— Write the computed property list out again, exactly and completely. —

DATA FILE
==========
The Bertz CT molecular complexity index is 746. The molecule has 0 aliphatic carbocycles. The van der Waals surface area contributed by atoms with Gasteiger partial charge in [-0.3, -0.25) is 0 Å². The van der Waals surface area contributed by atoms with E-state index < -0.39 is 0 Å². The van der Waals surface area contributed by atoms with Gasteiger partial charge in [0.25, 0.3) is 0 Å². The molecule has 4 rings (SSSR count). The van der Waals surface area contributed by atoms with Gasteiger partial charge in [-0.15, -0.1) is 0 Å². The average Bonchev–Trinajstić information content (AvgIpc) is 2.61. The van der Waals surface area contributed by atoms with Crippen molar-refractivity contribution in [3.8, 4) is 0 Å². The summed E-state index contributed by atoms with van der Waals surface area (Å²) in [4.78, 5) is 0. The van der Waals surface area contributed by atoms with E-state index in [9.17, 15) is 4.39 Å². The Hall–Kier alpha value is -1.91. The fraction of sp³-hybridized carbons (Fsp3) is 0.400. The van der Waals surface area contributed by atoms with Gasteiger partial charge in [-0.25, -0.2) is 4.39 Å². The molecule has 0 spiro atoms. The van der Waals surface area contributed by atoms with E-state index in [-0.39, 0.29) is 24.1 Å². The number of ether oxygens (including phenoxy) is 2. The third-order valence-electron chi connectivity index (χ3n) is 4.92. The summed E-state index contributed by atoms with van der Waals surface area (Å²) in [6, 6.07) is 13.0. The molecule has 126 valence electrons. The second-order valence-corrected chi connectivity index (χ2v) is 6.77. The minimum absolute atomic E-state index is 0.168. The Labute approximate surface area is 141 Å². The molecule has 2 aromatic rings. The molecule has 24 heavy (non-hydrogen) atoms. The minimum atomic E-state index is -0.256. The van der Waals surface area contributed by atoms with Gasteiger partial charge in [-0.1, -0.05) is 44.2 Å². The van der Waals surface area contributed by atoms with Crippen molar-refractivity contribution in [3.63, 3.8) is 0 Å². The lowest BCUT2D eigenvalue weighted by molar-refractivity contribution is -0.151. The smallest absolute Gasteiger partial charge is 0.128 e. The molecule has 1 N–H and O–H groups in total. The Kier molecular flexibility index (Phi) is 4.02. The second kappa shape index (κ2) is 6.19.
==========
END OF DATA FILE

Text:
The Bertz CT molecular complexity index is 746. The molecule has 0 aliphatic carbocycles. The van der Waals surface area contributed by atoms with Gasteiger partial charge in [-0.3, -0.25) is 0 Å². The van der Waals surface area contributed by atoms with E-state index < -0.39 is 0 Å². The van der Waals surface area contributed by atoms with Gasteiger partial charge in [0.25, 0.3) is 0 Å². The molecule has 4 rings (SSSR count). The van der Waals surface area contributed by atoms with Gasteiger partial charge in [-0.15, -0.1) is 0 Å². The average Bonchev–Trinajstić information content (AvgIpc) is 2.61. The van der Waals surface area contributed by atoms with Crippen molar-refractivity contribution in [3.8, 4) is 0 Å². The summed E-state index contributed by atoms with van der Waals surface area (Å²) in [4.78, 5) is 0. The van der Waals surface area contributed by atoms with E-state index in [9.17, 15) is 4.39 Å². The Hall–Kier alpha value is -1.91. The fraction of sp³-hybridized carbons (Fsp3) is 0.400. The van der Waals surface area contributed by atoms with Gasteiger partial charge in [-0.25, -0.2) is 4.39 Å². The molecule has 0 spiro atoms. The van der Waals surface area contributed by atoms with E-state index in [-0.39, 0.29) is 24.1 Å². The number of ether oxygens (including phenoxy) is 2. The third-order valence-electron chi connectivity index (χ3n) is 4.92. The summed E-state index contributed by atoms with van der Waals surface area (Å²) in [6, 6.07) is 13.0. The molecule has 126 valence electrons. The second-order valence-corrected chi connectivity index (χ2v) is 6.77. The minimum absolute atomic E-state index is 0.168. The Labute approximate surface area is 141 Å². The molecule has 2 aromatic rings. The molecule has 24 heavy (non-hydrogen) atoms. The minimum atomic E-state index is -0.256. The van der Waals surface area contributed by atoms with Gasteiger partial charge in [-0.1, -0.05) is 44.2 Å². The van der Waals surface area contributed by atoms with Crippen molar-refractivity contribution in [3.63, 3.8) is 0 Å². The lowest BCUT2D eigenvalue weighted by molar-refractivity contribution is -0.151. The smallest absolute Gasteiger partial charge is 0.128 e. The molecule has 1 N–H and O–H groups in total. The Kier molecular flexibility index (Phi) is 4.02. The second kappa shape index (κ2) is 6.19.